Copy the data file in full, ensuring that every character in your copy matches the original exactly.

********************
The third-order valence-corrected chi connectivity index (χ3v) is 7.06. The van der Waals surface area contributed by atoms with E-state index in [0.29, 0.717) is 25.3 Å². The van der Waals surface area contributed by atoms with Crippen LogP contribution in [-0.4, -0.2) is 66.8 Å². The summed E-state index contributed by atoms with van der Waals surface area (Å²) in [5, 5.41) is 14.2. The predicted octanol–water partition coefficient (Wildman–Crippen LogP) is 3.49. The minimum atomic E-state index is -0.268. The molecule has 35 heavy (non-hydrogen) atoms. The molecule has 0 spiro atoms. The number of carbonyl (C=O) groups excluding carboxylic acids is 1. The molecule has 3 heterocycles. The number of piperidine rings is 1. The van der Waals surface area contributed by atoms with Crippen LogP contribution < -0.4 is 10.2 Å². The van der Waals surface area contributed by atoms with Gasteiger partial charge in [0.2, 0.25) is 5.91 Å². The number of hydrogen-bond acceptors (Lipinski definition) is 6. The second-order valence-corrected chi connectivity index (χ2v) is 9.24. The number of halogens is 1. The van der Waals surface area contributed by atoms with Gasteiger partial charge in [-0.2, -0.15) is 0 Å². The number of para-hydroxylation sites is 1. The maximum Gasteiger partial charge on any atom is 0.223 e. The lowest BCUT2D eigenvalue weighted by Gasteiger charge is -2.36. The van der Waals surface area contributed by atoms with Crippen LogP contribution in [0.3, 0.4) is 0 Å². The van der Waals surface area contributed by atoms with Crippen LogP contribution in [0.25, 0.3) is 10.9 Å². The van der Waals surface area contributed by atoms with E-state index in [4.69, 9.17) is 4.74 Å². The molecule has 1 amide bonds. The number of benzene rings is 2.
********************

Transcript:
The third-order valence-corrected chi connectivity index (χ3v) is 7.06. The van der Waals surface area contributed by atoms with E-state index in [0.29, 0.717) is 25.3 Å². The van der Waals surface area contributed by atoms with Crippen LogP contribution in [-0.4, -0.2) is 66.8 Å². The summed E-state index contributed by atoms with van der Waals surface area (Å²) in [5, 5.41) is 14.2. The predicted octanol–water partition coefficient (Wildman–Crippen LogP) is 3.49. The minimum atomic E-state index is -0.268. The molecule has 35 heavy (non-hydrogen) atoms. The molecule has 0 spiro atoms. The number of carbonyl (C=O) groups excluding carboxylic acids is 1. The molecule has 3 heterocycles. The number of piperidine rings is 1. The van der Waals surface area contributed by atoms with Crippen LogP contribution < -0.4 is 10.2 Å². The van der Waals surface area contributed by atoms with Gasteiger partial charge in [0.2, 0.25) is 5.91 Å². The number of hydrogen-bond acceptors (Lipinski definition) is 6. The second-order valence-corrected chi connectivity index (χ2v) is 9.24. The number of halogens is 1. The van der Waals surface area contributed by atoms with Gasteiger partial charge in [-0.2, -0.15) is 0 Å². The number of para-hydroxylation sites is 1. The maximum Gasteiger partial charge on any atom is 0.223 e. The lowest BCUT2D eigenvalue weighted by Gasteiger charge is -2.36. The van der Waals surface area contributed by atoms with Crippen LogP contribution in [0.3, 0.4) is 0 Å². The van der Waals surface area contributed by atoms with Crippen LogP contribution in [0.25, 0.3) is 10.9 Å². The van der Waals surface area contributed by atoms with E-state index in [4.69, 9.17) is 4.74 Å². The molecule has 1 amide bonds. The number of benzene rings is 2.